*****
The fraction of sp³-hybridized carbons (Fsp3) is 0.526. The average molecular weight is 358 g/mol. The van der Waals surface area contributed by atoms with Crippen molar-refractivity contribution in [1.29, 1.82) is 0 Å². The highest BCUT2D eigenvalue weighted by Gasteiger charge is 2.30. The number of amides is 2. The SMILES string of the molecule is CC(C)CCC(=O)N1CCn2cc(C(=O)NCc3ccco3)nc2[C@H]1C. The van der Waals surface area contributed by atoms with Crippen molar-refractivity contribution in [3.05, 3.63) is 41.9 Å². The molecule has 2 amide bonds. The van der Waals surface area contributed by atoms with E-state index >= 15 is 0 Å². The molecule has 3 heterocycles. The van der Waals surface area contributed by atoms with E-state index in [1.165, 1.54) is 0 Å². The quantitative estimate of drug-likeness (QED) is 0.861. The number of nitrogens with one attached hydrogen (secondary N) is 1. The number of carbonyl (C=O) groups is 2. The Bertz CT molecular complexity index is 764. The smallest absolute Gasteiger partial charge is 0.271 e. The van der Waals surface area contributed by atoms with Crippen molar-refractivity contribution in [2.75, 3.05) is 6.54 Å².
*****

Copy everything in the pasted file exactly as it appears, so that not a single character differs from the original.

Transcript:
The fraction of sp³-hybridized carbons (Fsp3) is 0.526. The average molecular weight is 358 g/mol. The van der Waals surface area contributed by atoms with Crippen molar-refractivity contribution in [1.29, 1.82) is 0 Å². The highest BCUT2D eigenvalue weighted by Gasteiger charge is 2.30. The number of amides is 2. The SMILES string of the molecule is CC(C)CCC(=O)N1CCn2cc(C(=O)NCc3ccco3)nc2[C@H]1C. The van der Waals surface area contributed by atoms with Crippen molar-refractivity contribution in [3.05, 3.63) is 41.9 Å². The molecule has 2 amide bonds. The van der Waals surface area contributed by atoms with E-state index >= 15 is 0 Å². The molecule has 3 heterocycles. The van der Waals surface area contributed by atoms with E-state index in [1.165, 1.54) is 0 Å². The quantitative estimate of drug-likeness (QED) is 0.861. The number of nitrogens with one attached hydrogen (secondary N) is 1. The number of carbonyl (C=O) groups is 2. The Bertz CT molecular complexity index is 764. The smallest absolute Gasteiger partial charge is 0.271 e. The van der Waals surface area contributed by atoms with Crippen molar-refractivity contribution in [2.75, 3.05) is 6.54 Å².